§ 3. Mr. Spearing
asked the Minister of Agriculture, Fisheries and Food if he will list the powers he will possess if the United Kingdom becomes a member of the European Economic Community unilaterally to reduce the import levy on imported foods or prohibit export of home-produced food from Great Britain.
§ Mr. Spearing
Will the Minister confirm that we shall have no unilateral powers whatever in respect of either the matters contained in my Question or any others? Will he further confirm that any changes of policy must be unanimous with all Community members and that we shall have only a small voice in these matters?
§ Mr. Prior
That supplementary question shows how little the hon. Gentleman understands about the way the Com- 222 munity works. It is true that we shall no longer be able to take unilateral action on a national basis, but we shall be able to play a full part in reaching decisions, which is something we have not been able to do in the last year or two and something which as regards beef is happening to us now outside the Community
§ Mr. Peart
In saying that my hon. Friend is not aware of these matters, is not the Minister being somewhat arrogant? Has he not proved my hon. Friend's point by his own answer? Will he spend a little more time dealing with the dangers of the common agricultural policy to British agriculture and the consumer?
§ 14. Mr. Hicks
asked the Minister of Agriculture, Fisheries and Food if he will outline the preparatory work and market research being undertaken both by his Ministry and other organisations in respect of the potential market for exports from the United Kingdom of agricultural and horticultural products in both the existing and applicant countries of the European Economic Community; and if he will make a statement.
§ The Parliamentary Secretary to the Ministry of Agriculture, Fisheries and Food (Mr. Peter Mills)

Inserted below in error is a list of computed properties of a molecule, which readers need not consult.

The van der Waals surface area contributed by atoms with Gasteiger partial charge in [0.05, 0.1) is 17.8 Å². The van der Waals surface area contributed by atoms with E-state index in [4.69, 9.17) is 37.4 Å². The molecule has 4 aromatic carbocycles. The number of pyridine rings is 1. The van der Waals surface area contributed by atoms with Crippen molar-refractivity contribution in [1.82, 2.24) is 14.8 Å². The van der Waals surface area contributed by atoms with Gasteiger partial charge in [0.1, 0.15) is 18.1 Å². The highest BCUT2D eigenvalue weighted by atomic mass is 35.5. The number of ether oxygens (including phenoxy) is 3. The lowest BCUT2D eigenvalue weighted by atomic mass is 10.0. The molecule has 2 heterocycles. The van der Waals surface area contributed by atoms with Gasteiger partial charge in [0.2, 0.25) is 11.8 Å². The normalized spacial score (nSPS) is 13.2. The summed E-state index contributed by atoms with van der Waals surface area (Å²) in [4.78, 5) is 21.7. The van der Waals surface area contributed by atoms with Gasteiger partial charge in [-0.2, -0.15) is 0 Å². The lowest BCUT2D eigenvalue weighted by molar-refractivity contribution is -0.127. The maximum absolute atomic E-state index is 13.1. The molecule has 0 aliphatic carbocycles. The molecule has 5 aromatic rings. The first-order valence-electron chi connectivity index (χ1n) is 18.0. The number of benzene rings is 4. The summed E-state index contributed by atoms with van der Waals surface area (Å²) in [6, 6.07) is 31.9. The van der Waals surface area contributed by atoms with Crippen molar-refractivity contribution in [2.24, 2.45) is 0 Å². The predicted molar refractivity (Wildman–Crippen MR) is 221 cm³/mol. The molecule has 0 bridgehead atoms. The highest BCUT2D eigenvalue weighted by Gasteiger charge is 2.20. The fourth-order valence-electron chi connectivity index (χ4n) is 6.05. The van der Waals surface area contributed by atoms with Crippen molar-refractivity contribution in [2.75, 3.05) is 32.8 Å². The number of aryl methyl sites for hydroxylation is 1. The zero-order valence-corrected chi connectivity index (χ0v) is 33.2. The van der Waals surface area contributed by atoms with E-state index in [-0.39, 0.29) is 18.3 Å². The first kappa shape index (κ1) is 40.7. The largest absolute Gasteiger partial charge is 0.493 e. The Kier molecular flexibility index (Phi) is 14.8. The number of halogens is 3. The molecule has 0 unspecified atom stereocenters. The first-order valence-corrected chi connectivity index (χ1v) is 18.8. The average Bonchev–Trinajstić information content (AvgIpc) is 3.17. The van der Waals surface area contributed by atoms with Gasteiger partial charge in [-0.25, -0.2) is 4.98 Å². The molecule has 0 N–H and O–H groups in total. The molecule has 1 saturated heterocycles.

Assessment of market prospects is primarily a matter for individual industries and firms although my Ministry and our representatives in the United Kingdom delegation in Brussels and the other capitals are ready to provide all available information and advice. Work to assemble information on various aspects of agriculture and food production, consumption and trade in the Six and acceding countries is being undertaken by the National Economic Development Council and other official bodies and of course by commercial and industrial organizations.
§ Mr. Hicks
In thanking my hon. Friend for that reply, may I ask him to take note of the urgent need to ensure that this information relating to potential export markets is relayed back to the individual producer and individual 223 marketing organisation throughout the United Kingdom so that they in turn can make an objective assessment of the situation which they will face when we are in the EEC?
§ 17. Mr. Deakins
asked the Minister of Agriculture, Fisheries and Food if he will make a further revised estimate of the effect on food prices of entry into the European Economic Community in view of the current level of beef prices.
§ 40. Mr. James Lamond
asked the Minister of Agriculture, Fisheries and Food if a revised estimate has now been made of the rise in the cost of food consequent upon British entry into the European Economic Community.
§ Mr. Deakins
Does not the trend in beef prices in Britain in the past year show what is to be expected in the Common Market, as high-cost agricultural production means higher prices in the shops and reduced consumption by ordinary people?
§ Mr. Lamond
Is the right hon. Gentleman aware that the Government have attempted to reassure pensioners by telling them that they will be protected from the increase in food prices when we join the Common Market? Today the right hon. Gentleman has repeated the Government estimate that prices will increase by only 2 per cent. If this is translated into money terms, which pensioners are interested in, and if allowance is made for the fact, which has also been pointed out today, that pen- 224 sioners do not spend all their income on food, it means that the Government are prepared to try to reassure pensioners that an increase in their pensions of about 10p will fully protect them against price increases arising from entry into the Common Market. I do not think that pensioners will for a moment accept that.
§ Mr. Prior
Pensioners are not being asked to accept the assurance that the hon. Gentleman has mentioned. The official estimate of the difference between our prices and Community prices, or of adopting Community prices, is not intended as a forecast of what will happen to food prices over the next few years. It is intended merely to show the difference which will apply each year between our prices and Community prices.
Whatever the actual increase in the price of food or in the cost of living year by year or year to year, this is the figure that will be reviewed each year in old-age pensions.
§ Mr. Buchan
Why does the right hon. Gentleman deny his own policy? His own policy was to try to achieve high prices. He will recall that he told us that the British people had been molly-coddled for too long on cheap food and that prices had to rise. This was his "prior" policy. What is his policy now?